Version control tools aren't only for Developers

Published: 2017-10-12
Last Updated: 2017-10-12 06:56:35 UTC
by Xavier Mertens (Version: 1)
5 comment(s)

When you start to work on a big project or within a team of developers, it is very useful to use a version control system. The most known are probably ’svn’[1] or ‘git’[2]. For developers, such tools are a great help to perform tasks like:

  • to keep different versions of the same files
  • to compare different versions
  • to start working on new branches
  • to merge the changes from multiple developers

The teamwork is greatly improved but also the follow-up of who did what and when. If such tools offer so many advantages to developers, can it be the same for security peeps? Of course yes!

Besides powerful command line tools, the ‘git’ system is also available via a web-based repository manager: GitLab[3] or GitHub[4]. The second one is very popular amongst developers and allow them to host their projects online on (public) repositories. How to benefit from the version control in our security field? My public projects are hosted on but, in parallel, I’m also maintaining a private and secure GitLab server for personal data. 

The first example is the quick deployed of files. I’ve projects containing scripts, password lists, URLs, etc that can be deployed at any time when I’m working on a specific project or at a customer. If I need to get some password lists or python scripts:

$ git clone https://git.tld/passwords.git
$ git clone https://git.tld/scripts.git

All my Docker compose files are also available in repositories and ready to be deployed on any new host.

$ git clone https://git.tld/docker_spiderfoot.git
$ cd docker_spiderfoot
$ docker-compose up

During pentest engagements, I like to push all the collected information and piece of code that I wrote to a dedicated project.

The second example is the management of backups and configuration files. The following configurations are stored in my GitLab repository:

  • Firewall configs
  • Switches
  • Routers
  • Access-points
  • Servers (ex: Apache, Postfix, …)
  • Docker compose files

In this example, I’m often using the 'diff' feature to check what changed between two version and when. Trust me, this is super useful to debug some networking issues.

Finally, the third example is to use GitLab as an ‘information exchange' platform. If there exist platforms like MISP to share IOC’s, there is also a lot of other information that can be shared between applications and tools:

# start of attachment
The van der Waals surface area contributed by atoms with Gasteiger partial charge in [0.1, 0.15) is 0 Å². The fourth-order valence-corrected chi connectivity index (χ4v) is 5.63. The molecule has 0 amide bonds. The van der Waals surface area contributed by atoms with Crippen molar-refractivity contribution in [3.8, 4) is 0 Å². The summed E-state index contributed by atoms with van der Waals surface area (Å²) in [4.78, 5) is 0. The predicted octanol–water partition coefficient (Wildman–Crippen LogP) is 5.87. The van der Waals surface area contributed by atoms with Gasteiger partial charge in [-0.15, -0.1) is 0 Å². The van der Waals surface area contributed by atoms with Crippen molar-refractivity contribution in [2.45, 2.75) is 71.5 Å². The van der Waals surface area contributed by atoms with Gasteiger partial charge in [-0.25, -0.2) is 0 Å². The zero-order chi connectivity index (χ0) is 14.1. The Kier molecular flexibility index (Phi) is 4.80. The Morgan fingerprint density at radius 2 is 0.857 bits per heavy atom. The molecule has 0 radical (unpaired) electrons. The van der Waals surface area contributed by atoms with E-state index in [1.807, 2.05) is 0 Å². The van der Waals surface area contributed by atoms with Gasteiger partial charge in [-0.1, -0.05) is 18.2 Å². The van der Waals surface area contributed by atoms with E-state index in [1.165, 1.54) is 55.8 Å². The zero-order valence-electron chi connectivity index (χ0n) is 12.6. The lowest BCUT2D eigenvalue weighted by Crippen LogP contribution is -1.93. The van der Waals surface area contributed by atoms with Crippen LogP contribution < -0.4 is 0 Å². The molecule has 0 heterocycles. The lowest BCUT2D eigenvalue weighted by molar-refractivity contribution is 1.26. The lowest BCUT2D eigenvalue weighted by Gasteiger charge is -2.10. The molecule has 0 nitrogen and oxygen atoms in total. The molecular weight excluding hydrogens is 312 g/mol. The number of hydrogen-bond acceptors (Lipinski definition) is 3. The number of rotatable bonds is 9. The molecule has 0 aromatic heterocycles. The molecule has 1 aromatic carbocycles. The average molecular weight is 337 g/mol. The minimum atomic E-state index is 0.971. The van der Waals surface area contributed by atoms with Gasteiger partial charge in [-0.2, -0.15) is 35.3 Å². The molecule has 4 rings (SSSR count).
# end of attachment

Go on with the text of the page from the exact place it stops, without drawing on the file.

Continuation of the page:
• IP addresses or URLs whitelists/blocklists
  • Pools of internal resources (IP addresses, domains,...)
  • Public lists (like the Alexa ranking list)
  • GeoIP databases

By having all those files centralized, you just have to grab them when needed and only one update is needed. At a customer, we export IOC’s from MISP to a GitLab server in CSV format. Then, they are re-used by multiple other tools like Splunk to perform lookups in security events.


Xavier Mertens (@xme)
ISC Handler - Freelance Security Consultant

5 comment(s)


Thanks for you post.

How are you handling the MISP -> GitLab server exporting? Guess you've automated it somehow, care to share some tips?
Awesome, thanks for this summary.

Git is an awesome tool for managing configs, ever-changing files without the need of appending suffixes every time.
But it's also very handy for managing config, like /etc/. Git is better suited for managing /etc/ than Subversion.

I would like to add a few more tools to this list here:

1) etckeeper: Managing /etc/ with Git
2) vcsh: Managing your home directory/configs with Git - over and on different systems
It's a bit of a beast to setup and get it working over different systems, but after you managed
this hurdle you end up with the usual Git workflow: "git commit" on one system, "mr update" on another, that's it.
3) pass: Storing passwords in simple textfiles GPG encrypted - on different devices with Git backend
There are clients available for all platforms: QtPass for Windows, "pass" for CLI Linux or qtPass for GUI,
"Password Store" for Android - but get it from F-Droid, is more up2date, iOS/Mac as well.
I wrote an howto on using "pass":

Certain things would be working with plain Subversion as well, but the majority of these tools here only support Git (and Bazaar and Mercurial).

No more cluttered directories with files ending like "-old", "-march-working", "-working2" - just stuff it in $VCS with a meaningful comment.

[quote=comment#40302]Thanks for you post.

How are you handling the MISP -> GitLab server exporting? Guess you've automated it somehow, care to share some tips?[/quote]

I'm doing this via a simple script, use the MISP API to collect useful IOC's and push a CSV file to GitLab.

wget --header 'Authorization: xxxxxxxx' -O - >ioc-15d.csv
git add ioc-15d.csv
git commit -m "Automatic update from MISP"
git push -u origin master

For network equipment, rancid ( is worth a look. It checks the config of your equipment every X minute and compares it with the last version. If it detects a change, it sends an email and creates a new revision in your VCS (CVS, Subversion and Git supported). It supports many networking equipment (switches and routers) vendors/OSs, but also many other types of devices like firewalls.
"rancid"... you're right! I used it in another life and completely forgot it! Thanks for sharing!

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